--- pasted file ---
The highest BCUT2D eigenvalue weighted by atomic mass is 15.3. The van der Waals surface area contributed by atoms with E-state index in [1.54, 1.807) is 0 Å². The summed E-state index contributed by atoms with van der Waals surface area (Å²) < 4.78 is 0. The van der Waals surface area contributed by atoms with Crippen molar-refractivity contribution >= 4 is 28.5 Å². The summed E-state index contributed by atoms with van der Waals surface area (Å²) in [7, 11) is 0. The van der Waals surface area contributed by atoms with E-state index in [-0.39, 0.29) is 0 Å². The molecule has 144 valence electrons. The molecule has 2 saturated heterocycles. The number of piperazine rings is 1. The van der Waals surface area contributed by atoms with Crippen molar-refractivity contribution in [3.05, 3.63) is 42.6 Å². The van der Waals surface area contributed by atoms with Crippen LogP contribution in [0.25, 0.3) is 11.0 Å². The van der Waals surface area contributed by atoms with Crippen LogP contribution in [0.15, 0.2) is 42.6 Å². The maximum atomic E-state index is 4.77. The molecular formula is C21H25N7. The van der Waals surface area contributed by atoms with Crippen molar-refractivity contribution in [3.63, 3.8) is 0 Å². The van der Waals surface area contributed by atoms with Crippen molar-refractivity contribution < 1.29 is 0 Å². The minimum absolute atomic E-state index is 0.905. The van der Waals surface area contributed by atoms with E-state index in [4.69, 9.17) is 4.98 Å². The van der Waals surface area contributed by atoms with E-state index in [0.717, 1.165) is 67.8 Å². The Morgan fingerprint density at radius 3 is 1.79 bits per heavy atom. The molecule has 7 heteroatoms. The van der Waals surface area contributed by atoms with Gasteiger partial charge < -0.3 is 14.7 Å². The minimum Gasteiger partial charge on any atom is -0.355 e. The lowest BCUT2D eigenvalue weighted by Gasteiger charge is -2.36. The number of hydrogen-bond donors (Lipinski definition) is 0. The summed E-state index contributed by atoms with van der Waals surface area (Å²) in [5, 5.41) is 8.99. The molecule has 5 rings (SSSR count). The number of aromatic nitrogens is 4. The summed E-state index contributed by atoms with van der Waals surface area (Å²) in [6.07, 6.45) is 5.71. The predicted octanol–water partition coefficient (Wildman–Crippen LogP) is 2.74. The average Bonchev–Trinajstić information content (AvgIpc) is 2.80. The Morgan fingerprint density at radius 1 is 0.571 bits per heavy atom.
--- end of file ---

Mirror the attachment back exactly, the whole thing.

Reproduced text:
The highest BCUT2D eigenvalue weighted by atomic mass is 15.3. The van der Waals surface area contributed by atoms with E-state index in [1.54, 1.807) is 0 Å². The summed E-state index contributed by atoms with van der Waals surface area (Å²) < 4.78 is 0. The van der Waals surface area contributed by atoms with Crippen molar-refractivity contribution >= 4 is 28.5 Å². The summed E-state index contributed by atoms with van der Waals surface area (Å²) in [7, 11) is 0. The van der Waals surface area contributed by atoms with E-state index in [-0.39, 0.29) is 0 Å². The molecule has 144 valence electrons. The molecule has 2 saturated heterocycles. The number of piperazine rings is 1. The van der Waals surface area contributed by atoms with Crippen molar-refractivity contribution in [3.05, 3.63) is 42.6 Å². The van der Waals surface area contributed by atoms with Crippen LogP contribution in [0.25, 0.3) is 11.0 Å². The van der Waals surface area contributed by atoms with Crippen LogP contribution in [0.15, 0.2) is 42.6 Å². The maximum atomic E-state index is 4.77. The molecular formula is C21H25N7. The van der Waals surface area contributed by atoms with Crippen molar-refractivity contribution in [3.63, 3.8) is 0 Å². The van der Waals surface area contributed by atoms with Crippen molar-refractivity contribution < 1.29 is 0 Å². The minimum absolute atomic E-state index is 0.905. The van der Waals surface area contributed by atoms with E-state index in [4.69, 9.17) is 4.98 Å². The van der Waals surface area contributed by atoms with E-state index in [0.717, 1.165) is 67.8 Å². The Morgan fingerprint density at radius 3 is 1.79 bits per heavy atom. The molecule has 7 heteroatoms. The van der Waals surface area contributed by atoms with Gasteiger partial charge < -0.3 is 14.7 Å². The minimum Gasteiger partial charge on any atom is -0.355 e. The lowest BCUT2D eigenvalue weighted by Gasteiger charge is -2.36. The number of hydrogen-bond donors (Lipinski definition) is 0. The summed E-state index contributed by atoms with van der Waals surface area (Å²) in [5, 5.41) is 8.99. The molecule has 5 rings (SSSR count). The number of aromatic nitrogens is 4. The summed E-state index contributed by atoms with van der Waals surface area (Å²) in [6.07, 6.45) is 5.71. The predicted octanol–water partition coefficient (Wildman–Crippen LogP) is 2.74. The average Bonchev–Trinajstić information content (AvgIpc) is 2.80. The Morgan fingerprint density at radius 1 is 0.571 bits per heavy atom.